In a few short weeks, TCBI will be holding their 5th annual Medical Device Connectivity Conference in Herndon, VA (the Washington DC metro area), November 21-22. It seems like the first conference was only a year or two ago.

Medical device connectivity, or the more fashionable (and some might say, more descriptive) term interoperability, has both changed significantly and remained the same over these past 5 years. Lots has changed on the regulatory and HIT governance front. The FDA has issued guidance on mobile medical apps, wireless medical devices, and cyber security – just this year. The FDASIA report on regulating HIT was presented to the ONC, FDA and FCC.

Almost in tandem with regulatory advances, there is a growing awareness of the need to improve hospital IT governance to accommodate the safety-critical medical device systems that are increasingly supported by enterprise IT infrastructure. Examples start with the promulgation of IEC 80001 in 2010 and more recently to include an article I wrote last year, The IT/Clinical Engineering Governance Gap, and this year, the ONC’s grant for the SAFER project on best practices and risk management for HIT (reference article here), and ECRI Institute’s Health IT Hazard Manager and their overall focus on patient safety and HIT.

The creation of alliances to promote connectivity and interoperability grew this year as well. Both the CommonWell Health Alliance and the West Institute’s Center for Medical Interoperability were launched in 2013 for a total of 10 similar alliances I’m tracking in health care. These alliances join organizations like the IHE and Continua Health Alliance in working to realize medical device connectivity and interoperability.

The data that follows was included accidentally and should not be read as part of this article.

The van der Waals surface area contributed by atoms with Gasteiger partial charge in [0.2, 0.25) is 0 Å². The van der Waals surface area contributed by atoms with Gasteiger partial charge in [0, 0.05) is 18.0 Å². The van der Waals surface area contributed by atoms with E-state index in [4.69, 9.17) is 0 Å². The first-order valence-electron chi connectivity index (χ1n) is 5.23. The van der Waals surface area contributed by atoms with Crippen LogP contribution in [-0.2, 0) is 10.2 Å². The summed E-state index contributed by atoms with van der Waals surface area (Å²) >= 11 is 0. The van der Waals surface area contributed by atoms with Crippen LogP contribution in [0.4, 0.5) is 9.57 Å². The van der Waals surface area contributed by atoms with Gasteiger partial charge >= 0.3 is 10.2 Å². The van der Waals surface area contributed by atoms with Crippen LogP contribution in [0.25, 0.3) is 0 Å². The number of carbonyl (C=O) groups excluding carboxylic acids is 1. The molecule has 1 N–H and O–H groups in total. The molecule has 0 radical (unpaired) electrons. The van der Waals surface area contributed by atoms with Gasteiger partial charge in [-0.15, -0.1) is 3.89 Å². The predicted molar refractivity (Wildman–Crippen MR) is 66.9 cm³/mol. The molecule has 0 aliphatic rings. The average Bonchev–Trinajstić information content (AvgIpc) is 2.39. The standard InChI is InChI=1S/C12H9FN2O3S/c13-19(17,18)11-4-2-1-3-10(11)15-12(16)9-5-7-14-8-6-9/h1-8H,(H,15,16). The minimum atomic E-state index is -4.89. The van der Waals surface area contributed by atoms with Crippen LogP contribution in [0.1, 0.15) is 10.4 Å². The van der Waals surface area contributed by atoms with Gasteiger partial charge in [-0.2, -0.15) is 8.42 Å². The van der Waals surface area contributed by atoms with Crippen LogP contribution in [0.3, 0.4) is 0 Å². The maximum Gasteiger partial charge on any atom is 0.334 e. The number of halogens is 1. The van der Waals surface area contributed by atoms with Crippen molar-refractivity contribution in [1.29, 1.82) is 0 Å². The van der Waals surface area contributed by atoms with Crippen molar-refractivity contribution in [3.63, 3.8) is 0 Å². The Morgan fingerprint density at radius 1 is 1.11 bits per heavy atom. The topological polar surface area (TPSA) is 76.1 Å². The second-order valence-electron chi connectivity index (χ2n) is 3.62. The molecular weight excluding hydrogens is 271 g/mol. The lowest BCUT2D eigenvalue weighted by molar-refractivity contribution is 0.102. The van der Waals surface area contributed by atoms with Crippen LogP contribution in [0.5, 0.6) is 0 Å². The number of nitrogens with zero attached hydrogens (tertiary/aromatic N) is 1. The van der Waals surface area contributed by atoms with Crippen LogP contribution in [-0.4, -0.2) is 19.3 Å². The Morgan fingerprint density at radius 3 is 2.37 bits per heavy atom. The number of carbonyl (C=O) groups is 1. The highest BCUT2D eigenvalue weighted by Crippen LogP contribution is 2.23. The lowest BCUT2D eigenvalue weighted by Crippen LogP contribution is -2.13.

In spite of a lot of activity, there are some things that don’t seem to change. Certainly manufacturer’s lack of interest in open standards does not seem to have changed. Systems integration continues apace, continuing the strategy of “one-off” interfaces and tightly controlled application programing interfaces (APIs). Connectivity stalwarts, the IHE – and especially the Patient Care Device domain have been consistently working to implement open connectivity between different manufacturer’s products and systems.

All of the above trends and activities are reflected in this year’s agenda. Three clear trends have emerged in this year’s agenda: medical device/HIT governance and regulation, cyber security, and wireless. Our goal every year is to provide timely and actionable information at the conference. I think we’ve achieved that goal this year with a cast of speakers from many exceptional institutions.

Thanks to all of our scheduled speakers for taking the time to tell your story at this year’s conference, increasing our knowledge and advancing the cause of connectivity. Thanks too to Satish Kavirajan, Managing Director of TCBI, for managing the schedule this year, and as always, producing a great event.

I look forward to seeing you all at the Herndon Hyatt later this month.

Tim Gee is Principal of Medical Connectivity Consulting. He is a master connectologist, technologist and strategist working for medical device and IT companies and various provider organizations. You can learn more about Tim here.